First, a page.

KUWAIT: It has been repeatedly argued that cities have a unique opportunity to build a different model of economic growth – one which achieves the benefits of growth but with significantly reduced greenhouse gas emissions alongside co-benefits such as improved health. And it is commonly understood that this will require a focus on actions that are systematically important for how cities function including decisions around urban form, city design and transport.
In partnership with the London School of Economics, Kuwait Foundation for the Advancement of Sciences (KFAS) hosted on Tuesday at Al-Shaheed Park a lecture based on research by the Global Commission on the Economy and Climate. The lecture entitled “Cities and the new climate economy: On the role of urban form and transport” was presented by Philipp Rode, Executive Director of the London School of Economics Cities and senior research fellow at LSE.
Rode spoke about achieving high-quality, resilient and inclusive economic growth while reducing the risks of climate change. The research aims to drive action by world leaders, business executives and investors ahead of a major summit on climate change. “The decisions we make now will determine the future of our economy and our climate. If we choose low-carbon investment, we can generate strong, high-quality growth – not just in the future, but now. But if we continue down the high-carbon route, climate change will bring severe risks to long-term prosperity,” he said.
Better Growth, Better Climate: The New Climate Economy Report was presented to governments and business and finance leaders at a global launch event at the UN headquarters in New York City, attended by United Nations Secretary General Ban Ki-Moon. The report arrives just one week before the UN Climate Summit.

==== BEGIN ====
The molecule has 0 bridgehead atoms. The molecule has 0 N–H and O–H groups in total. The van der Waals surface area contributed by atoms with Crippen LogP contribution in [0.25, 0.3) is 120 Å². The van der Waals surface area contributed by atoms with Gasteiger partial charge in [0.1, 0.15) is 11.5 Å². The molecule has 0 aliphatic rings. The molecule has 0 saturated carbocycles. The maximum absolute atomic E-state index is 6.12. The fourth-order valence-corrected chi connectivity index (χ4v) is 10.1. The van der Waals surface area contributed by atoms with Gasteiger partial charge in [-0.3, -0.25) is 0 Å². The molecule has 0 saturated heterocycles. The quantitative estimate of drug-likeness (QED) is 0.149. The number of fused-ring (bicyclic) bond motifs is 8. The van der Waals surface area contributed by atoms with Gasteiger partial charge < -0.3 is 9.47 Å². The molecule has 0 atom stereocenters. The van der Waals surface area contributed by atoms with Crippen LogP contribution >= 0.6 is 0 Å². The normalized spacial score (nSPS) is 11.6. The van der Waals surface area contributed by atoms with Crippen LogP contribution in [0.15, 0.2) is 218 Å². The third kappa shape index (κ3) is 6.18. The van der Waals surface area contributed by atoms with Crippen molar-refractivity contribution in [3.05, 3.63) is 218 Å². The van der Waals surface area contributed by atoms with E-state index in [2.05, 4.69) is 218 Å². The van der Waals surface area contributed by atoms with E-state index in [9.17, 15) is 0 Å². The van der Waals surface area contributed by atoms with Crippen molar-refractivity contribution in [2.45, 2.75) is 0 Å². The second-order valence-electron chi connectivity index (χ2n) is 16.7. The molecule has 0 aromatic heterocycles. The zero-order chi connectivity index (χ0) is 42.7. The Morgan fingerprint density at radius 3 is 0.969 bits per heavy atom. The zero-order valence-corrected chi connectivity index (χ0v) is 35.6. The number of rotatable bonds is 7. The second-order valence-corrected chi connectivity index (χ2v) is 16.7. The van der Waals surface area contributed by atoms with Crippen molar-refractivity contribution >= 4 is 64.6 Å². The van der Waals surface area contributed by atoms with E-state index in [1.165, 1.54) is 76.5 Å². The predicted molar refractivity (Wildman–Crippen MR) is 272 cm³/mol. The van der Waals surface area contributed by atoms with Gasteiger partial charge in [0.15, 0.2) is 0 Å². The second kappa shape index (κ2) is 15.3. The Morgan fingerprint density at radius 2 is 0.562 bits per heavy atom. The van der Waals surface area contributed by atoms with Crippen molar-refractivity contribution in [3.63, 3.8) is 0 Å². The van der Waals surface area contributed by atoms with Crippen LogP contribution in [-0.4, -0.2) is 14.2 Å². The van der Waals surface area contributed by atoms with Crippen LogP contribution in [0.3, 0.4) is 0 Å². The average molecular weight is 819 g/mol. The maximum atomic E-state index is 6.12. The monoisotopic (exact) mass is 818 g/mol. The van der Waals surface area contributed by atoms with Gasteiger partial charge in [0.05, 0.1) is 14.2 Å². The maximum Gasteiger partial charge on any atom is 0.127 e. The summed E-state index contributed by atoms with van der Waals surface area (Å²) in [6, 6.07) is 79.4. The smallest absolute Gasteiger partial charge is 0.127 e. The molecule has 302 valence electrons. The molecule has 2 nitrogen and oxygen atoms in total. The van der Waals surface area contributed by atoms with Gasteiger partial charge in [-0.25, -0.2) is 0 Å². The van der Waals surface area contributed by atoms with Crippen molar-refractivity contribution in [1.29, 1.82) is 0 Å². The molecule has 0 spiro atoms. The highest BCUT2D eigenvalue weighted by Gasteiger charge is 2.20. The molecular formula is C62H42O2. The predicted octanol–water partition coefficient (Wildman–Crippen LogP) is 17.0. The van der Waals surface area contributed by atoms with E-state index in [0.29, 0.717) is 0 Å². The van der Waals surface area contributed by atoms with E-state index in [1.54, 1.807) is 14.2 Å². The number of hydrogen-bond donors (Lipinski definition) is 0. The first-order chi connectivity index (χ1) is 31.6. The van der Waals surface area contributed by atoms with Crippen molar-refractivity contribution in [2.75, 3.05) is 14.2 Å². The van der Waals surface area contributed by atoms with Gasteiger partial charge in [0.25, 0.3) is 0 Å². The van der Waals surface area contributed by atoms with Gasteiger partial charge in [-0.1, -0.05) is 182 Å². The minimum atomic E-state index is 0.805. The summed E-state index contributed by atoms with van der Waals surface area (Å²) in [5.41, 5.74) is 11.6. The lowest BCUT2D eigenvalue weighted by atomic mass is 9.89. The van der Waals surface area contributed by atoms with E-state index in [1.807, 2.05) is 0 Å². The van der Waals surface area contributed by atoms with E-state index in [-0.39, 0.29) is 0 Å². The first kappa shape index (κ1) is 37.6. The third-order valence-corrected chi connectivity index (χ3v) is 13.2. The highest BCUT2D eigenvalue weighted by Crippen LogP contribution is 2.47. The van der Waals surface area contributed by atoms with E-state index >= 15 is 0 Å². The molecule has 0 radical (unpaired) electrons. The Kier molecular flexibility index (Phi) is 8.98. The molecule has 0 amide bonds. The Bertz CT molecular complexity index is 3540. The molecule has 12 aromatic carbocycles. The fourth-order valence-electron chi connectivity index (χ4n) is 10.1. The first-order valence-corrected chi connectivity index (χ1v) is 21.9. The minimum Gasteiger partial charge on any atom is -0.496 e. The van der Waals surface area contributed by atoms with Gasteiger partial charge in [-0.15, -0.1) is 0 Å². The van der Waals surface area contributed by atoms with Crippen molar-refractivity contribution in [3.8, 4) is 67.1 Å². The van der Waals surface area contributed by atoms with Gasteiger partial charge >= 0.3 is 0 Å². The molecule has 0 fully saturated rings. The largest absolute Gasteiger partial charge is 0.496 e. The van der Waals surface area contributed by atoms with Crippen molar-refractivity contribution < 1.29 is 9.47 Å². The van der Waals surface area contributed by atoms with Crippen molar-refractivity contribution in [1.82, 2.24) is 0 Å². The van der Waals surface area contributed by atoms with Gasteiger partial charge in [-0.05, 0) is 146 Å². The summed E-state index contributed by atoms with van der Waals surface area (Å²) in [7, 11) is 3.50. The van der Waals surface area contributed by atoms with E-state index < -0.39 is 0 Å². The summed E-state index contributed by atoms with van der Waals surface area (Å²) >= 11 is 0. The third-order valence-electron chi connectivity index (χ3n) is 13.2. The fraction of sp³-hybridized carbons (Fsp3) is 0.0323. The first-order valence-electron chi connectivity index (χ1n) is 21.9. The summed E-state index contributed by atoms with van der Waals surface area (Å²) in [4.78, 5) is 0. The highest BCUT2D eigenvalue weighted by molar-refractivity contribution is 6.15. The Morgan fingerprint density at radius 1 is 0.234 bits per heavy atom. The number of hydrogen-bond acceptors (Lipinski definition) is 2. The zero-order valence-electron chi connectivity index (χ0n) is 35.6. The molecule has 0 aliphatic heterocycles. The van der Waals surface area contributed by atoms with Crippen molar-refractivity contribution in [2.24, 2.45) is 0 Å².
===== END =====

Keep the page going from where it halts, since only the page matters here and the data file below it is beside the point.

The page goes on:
The report finds that there are now major opportunities to achieve strong growth with lower emissions in three key sectors of the global economy – cities, land use and energy. To achieve this growth, governments and businesses need to improve resource efficiency, invest in good-quality infrastructure, and stimulate technological and business innovation.
Rode reviewed the recommendations of the global commission. Better urbanization: We have to make better planned urban development a central element of national economic development strategies. And we must consider greater fiscal autonomy for cities to unleash investment in smarter urban infrastructure. Price externalities: Eliminate fuel subsidies and other subsidies and introduce mechanisms to price externalities such as traffic congestion.
Redirect investment: Redirect existing infrastructure funding towards more compact, connected and coordinated urban infrastructure. Planning and governance: strengthen role of strategic planning at national, regional, and city levels incl. setting up integrated land use and transport authorities. Financing models: Work in partnership with the private sector at new funding vehicles to unlock capital for mass transit and other smarter infrastructure.
The NCE Cities Research Program is led by LSE Cities at the London School of Economics. The program includes a consortium of researchers from the Stockholm Environment Institute, the ESRC Centre for Climate Change Economics and Policy, the World Resources Institute, Victoria Transport Policy Institute, and Oxford Economics. The NCE Cities Research Program is directed by Graham Floater and Rode. ABSTRACT Urbanisation is one of the most important drivers of productivity and growth in the global economy.
Between 2014 and 2050, the urban population is projected to increase by around 2.5 billion people, reaching 66 percent of the global population. By 2030, China’s cities alone will be home to nearly 1 billion people. India, Nigeria and Indonesia will also experience rapid population growth. If managed well, the potential benefits of this urban growth are substantial.
The economic potential is driven by raised productivity resulting from the concentration of people and economic activities in cities that leads to a vibrant market and fertile environment for innovation in ideas, technologies and processes. Similarly, well-managed cities in high income countries could continue to concentrate national economic growth, through re-densification and the roll out of innovative infrastructure and technologies.
By Faten Omar